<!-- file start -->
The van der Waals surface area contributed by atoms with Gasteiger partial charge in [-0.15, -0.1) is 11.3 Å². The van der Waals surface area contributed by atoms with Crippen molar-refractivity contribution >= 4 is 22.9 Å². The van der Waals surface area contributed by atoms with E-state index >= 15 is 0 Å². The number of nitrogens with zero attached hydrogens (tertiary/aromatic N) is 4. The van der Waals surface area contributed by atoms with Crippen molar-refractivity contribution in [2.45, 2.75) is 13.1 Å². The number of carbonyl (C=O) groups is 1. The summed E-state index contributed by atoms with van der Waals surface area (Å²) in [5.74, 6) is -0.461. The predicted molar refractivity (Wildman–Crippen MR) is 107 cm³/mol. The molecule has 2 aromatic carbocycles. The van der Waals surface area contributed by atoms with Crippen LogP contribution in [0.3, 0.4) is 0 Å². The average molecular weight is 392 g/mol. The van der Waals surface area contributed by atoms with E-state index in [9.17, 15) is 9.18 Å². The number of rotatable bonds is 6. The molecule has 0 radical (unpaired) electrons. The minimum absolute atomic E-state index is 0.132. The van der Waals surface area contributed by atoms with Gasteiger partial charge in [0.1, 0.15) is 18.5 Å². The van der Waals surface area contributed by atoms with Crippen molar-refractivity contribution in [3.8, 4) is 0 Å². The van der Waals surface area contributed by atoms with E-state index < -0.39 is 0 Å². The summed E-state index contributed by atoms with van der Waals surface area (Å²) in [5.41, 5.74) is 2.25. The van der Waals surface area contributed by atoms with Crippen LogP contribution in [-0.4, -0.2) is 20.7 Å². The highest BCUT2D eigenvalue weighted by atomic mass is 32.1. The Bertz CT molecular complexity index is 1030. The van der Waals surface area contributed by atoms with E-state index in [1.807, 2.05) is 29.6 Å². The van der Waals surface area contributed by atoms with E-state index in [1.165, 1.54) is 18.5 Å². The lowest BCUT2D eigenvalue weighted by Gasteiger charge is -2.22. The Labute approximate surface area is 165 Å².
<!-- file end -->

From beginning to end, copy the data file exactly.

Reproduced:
The van der Waals surface area contributed by atoms with Gasteiger partial charge in [-0.15, -0.1) is 11.3 Å². The van der Waals surface area contributed by atoms with Crippen molar-refractivity contribution >= 4 is 22.9 Å². The van der Waals surface area contributed by atoms with E-state index >= 15 is 0 Å². The number of nitrogens with zero attached hydrogens (tertiary/aromatic N) is 4. The van der Waals surface area contributed by atoms with Crippen molar-refractivity contribution in [2.45, 2.75) is 13.1 Å². The number of carbonyl (C=O) groups is 1. The summed E-state index contributed by atoms with van der Waals surface area (Å²) in [5.74, 6) is -0.461. The predicted molar refractivity (Wildman–Crippen MR) is 107 cm³/mol. The molecule has 2 aromatic carbocycles. The van der Waals surface area contributed by atoms with Crippen LogP contribution in [0.3, 0.4) is 0 Å². The average molecular weight is 392 g/mol. The van der Waals surface area contributed by atoms with E-state index in [9.17, 15) is 9.18 Å². The number of rotatable bonds is 6. The molecule has 0 radical (unpaired) electrons. The minimum absolute atomic E-state index is 0.132. The van der Waals surface area contributed by atoms with Gasteiger partial charge in [0.1, 0.15) is 18.5 Å². The van der Waals surface area contributed by atoms with Crippen molar-refractivity contribution in [3.8, 4) is 0 Å². The van der Waals surface area contributed by atoms with E-state index < -0.39 is 0 Å². The summed E-state index contributed by atoms with van der Waals surface area (Å²) in [5.41, 5.74) is 2.25. The van der Waals surface area contributed by atoms with Crippen LogP contribution in [-0.4, -0.2) is 20.7 Å². The highest BCUT2D eigenvalue weighted by atomic mass is 32.1. The Bertz CT molecular complexity index is 1030. The van der Waals surface area contributed by atoms with E-state index in [1.807, 2.05) is 29.6 Å². The van der Waals surface area contributed by atoms with E-state index in [1.165, 1.54) is 18.5 Å². The lowest BCUT2D eigenvalue weighted by Gasteiger charge is -2.22. The Labute approximate surface area is 165 Å².